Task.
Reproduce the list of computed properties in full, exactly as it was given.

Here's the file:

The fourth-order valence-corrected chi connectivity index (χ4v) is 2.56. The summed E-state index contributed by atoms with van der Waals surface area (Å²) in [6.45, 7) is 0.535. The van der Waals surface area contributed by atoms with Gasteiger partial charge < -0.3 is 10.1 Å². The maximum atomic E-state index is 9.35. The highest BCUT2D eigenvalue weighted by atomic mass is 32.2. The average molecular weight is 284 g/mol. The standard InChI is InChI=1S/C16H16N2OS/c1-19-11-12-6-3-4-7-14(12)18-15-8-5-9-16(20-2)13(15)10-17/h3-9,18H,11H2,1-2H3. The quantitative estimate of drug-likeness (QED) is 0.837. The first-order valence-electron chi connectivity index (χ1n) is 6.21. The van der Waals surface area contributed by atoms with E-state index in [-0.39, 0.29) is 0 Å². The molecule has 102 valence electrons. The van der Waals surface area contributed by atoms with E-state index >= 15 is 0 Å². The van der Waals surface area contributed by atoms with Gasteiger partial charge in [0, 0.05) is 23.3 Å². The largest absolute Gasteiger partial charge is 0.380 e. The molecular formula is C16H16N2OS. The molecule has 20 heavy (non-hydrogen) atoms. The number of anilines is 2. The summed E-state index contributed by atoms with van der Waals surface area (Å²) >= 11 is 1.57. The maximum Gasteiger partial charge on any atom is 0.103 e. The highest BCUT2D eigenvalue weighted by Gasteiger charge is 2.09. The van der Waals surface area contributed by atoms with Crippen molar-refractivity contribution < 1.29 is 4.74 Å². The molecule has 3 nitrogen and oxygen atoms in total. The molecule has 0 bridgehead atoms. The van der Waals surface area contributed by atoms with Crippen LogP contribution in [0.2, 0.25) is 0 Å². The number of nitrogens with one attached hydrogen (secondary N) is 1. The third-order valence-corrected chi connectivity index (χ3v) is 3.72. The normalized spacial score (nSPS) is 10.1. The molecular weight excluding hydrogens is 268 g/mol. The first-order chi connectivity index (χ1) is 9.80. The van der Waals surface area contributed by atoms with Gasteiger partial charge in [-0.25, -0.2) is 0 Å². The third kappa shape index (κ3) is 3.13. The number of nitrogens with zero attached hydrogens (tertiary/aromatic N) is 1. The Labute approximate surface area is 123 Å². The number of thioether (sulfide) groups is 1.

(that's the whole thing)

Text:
The fourth-order valence-corrected chi connectivity index (χ4v) is 2.56. The summed E-state index contributed by atoms with van der Waals surface area (Å²) in [6.45, 7) is 0.535. The van der Waals surface area contributed by atoms with Gasteiger partial charge < -0.3 is 10.1 Å². The maximum atomic E-state index is 9.35. The highest BCUT2D eigenvalue weighted by atomic mass is 32.2. The average molecular weight is 284 g/mol. The standard InChI is InChI=1S/C16H16N2OS/c1-19-11-12-6-3-4-7-14(12)18-15-8-5-9-16(20-2)13(15)10-17/h3-9,18H,11H2,1-2H3. The quantitative estimate of drug-likeness (QED) is 0.837. The first-order valence-electron chi connectivity index (χ1n) is 6.21. The van der Waals surface area contributed by atoms with E-state index in [-0.39, 0.29) is 0 Å². The molecule has 102 valence electrons. The van der Waals surface area contributed by atoms with E-state index >= 15 is 0 Å². The van der Waals surface area contributed by atoms with Gasteiger partial charge in [0, 0.05) is 23.3 Å². The largest absolute Gasteiger partial charge is 0.380 e. The molecular formula is C16H16N2OS. The molecule has 20 heavy (non-hydrogen) atoms. The number of anilines is 2. The summed E-state index contributed by atoms with van der Waals surface area (Å²) >= 11 is 1.57. The maximum Gasteiger partial charge on any atom is 0.103 e. The highest BCUT2D eigenvalue weighted by Gasteiger charge is 2.09. The van der Waals surface area contributed by atoms with Crippen molar-refractivity contribution < 1.29 is 4.74 Å². The molecule has 3 nitrogen and oxygen atoms in total. The molecule has 0 bridgehead atoms. The van der Waals surface area contributed by atoms with Crippen LogP contribution in [0.2, 0.25) is 0 Å². The number of nitrogens with one attached hydrogen (secondary N) is 1. The third-order valence-corrected chi connectivity index (χ3v) is 3.72. The normalized spacial score (nSPS) is 10.1. The molecular weight excluding hydrogens is 268 g/mol. The first-order chi connectivity index (χ1) is 9.80. The van der Waals surface area contributed by atoms with Gasteiger partial charge in [-0.25, -0.2) is 0 Å². The third kappa shape index (κ3) is 3.13. The number of nitrogens with zero attached hydrogens (tertiary/aromatic N) is 1. The Labute approximate surface area is 123 Å². The number of thioether (sulfide) groups is 1.